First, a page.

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Organizing Your Business Logic

Organizing Your Business Logic

In computer software, business logic or domain logic is "the part of the program that encodes the real-world business rules that determine how data can be created, displayed, stored, and changed" (read full definition).

In Symfony applications, business logic is all the custom code you write for your app that's not specific to the framework (e.g. routing and controllers). Domain classes, Doctrine entities and regular PHP classes that are used as services are good examples of business logic.

For most projects, you should store all your code inside the src/ directory. Inside here, you can create whatever directories you want to organize things:

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symfony-project/
├─ config/
├─ public/
├─ src/
│  └─ Utils/
│     └─ MyClass.php
├─ tests/
├─ var/
└─ vendor/

Services: Naming and Configuration

Best Practice

Best Practice

Use autowiring to automate the configuration of application services.

Service autowiring is a feature provided by Symfony's Service Container to manage services with minimal configuration. It reads the type-hints on your constructor (or other methods) and automatically passes the correct services to each method. It can also add service tags to the services needed them, such as Twig extensions, event subscribers, etc.

The blog application needs a utility that can transform a post title (e.g. "Hello World") into a slug (e.g. "hello-world") to include it as part of the post URL. Let's create a new Slugger class inside src/Utils/:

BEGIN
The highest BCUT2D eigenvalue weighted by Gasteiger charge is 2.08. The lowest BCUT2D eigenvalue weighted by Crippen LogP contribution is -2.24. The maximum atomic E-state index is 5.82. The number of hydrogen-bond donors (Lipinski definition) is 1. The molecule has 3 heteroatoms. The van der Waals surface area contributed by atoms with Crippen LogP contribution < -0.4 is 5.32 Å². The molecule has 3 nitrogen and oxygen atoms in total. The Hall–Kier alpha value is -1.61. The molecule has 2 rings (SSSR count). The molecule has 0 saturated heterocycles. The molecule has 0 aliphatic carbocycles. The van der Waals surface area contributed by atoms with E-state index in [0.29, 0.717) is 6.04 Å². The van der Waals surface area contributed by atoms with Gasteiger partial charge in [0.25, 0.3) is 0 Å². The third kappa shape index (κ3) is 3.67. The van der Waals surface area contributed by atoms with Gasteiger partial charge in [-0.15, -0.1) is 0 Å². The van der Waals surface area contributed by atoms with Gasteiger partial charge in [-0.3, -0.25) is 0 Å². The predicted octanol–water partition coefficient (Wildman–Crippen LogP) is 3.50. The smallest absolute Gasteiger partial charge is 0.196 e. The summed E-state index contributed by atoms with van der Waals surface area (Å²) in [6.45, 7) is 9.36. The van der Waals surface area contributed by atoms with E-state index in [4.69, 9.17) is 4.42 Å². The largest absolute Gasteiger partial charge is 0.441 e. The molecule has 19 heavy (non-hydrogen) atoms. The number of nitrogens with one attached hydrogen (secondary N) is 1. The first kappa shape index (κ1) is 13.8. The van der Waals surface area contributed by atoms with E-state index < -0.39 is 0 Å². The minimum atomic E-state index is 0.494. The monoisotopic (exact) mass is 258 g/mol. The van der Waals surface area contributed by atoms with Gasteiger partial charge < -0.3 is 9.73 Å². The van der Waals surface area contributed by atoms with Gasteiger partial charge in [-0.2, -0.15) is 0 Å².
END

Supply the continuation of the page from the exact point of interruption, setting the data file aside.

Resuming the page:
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// src/Utils/Slugger.php
namespace App\Utils;

class Slugger
{
    public function slugify(string $value): string
    {
        // ...
    }
}

If you're using the default services.yaml configuration, this class is auto-registered as a service whose ID is App\Utils\Slugger (or simply Slugger::class if the class is already imported in your code).

Best Practice

Best Practice

The id of your application's services should be equal to their class name, except when you have multiple services configured for the same class (in that case, use a snake case id).

Now you can use the custom slugger in any other service or controller class, such as the AdminController:

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use App\Utils\Slugger;

public function create(Request $request, Slugger $slugger)
{
    // ...

    if ($form->isSubmitted() && $form->isValid()) {
        $slug = $slugger->slugify($post->getTitle());
        $post->setSlug($slug);

        // ...
    }
}

Services can also be public or private. If you use the default services.yaml configuration, all services are private by default.

Best Practice

Best Practice

Services should be private whenever possible. This will prevent you from accessing that service via $container->get(). Instead, you will need to use dependency injection.

Service Format: YAML

In the previous section, YAML was used to define the service.

Best Practice

Best Practice

Use the YAML format to define your own services.

This is controversial, and in our experience, YAML and XML usage is evenly distributed among developers, with a slight preference towards YAML. Both formats have the same performance, so this is ultimately a matter of personal taste.

We recommend YAML because it's friendly to newcomers and concise. You can of course use whatever format you like.

Using a Persistence Layer

Symfony is an HTTP framework that only cares about generating an HTTP response for each HTTP request. That's why Symfony doesn't provide a way to talk to a persistence layer (e.g. database, external API). You can choose whatever library or strategy you want for this.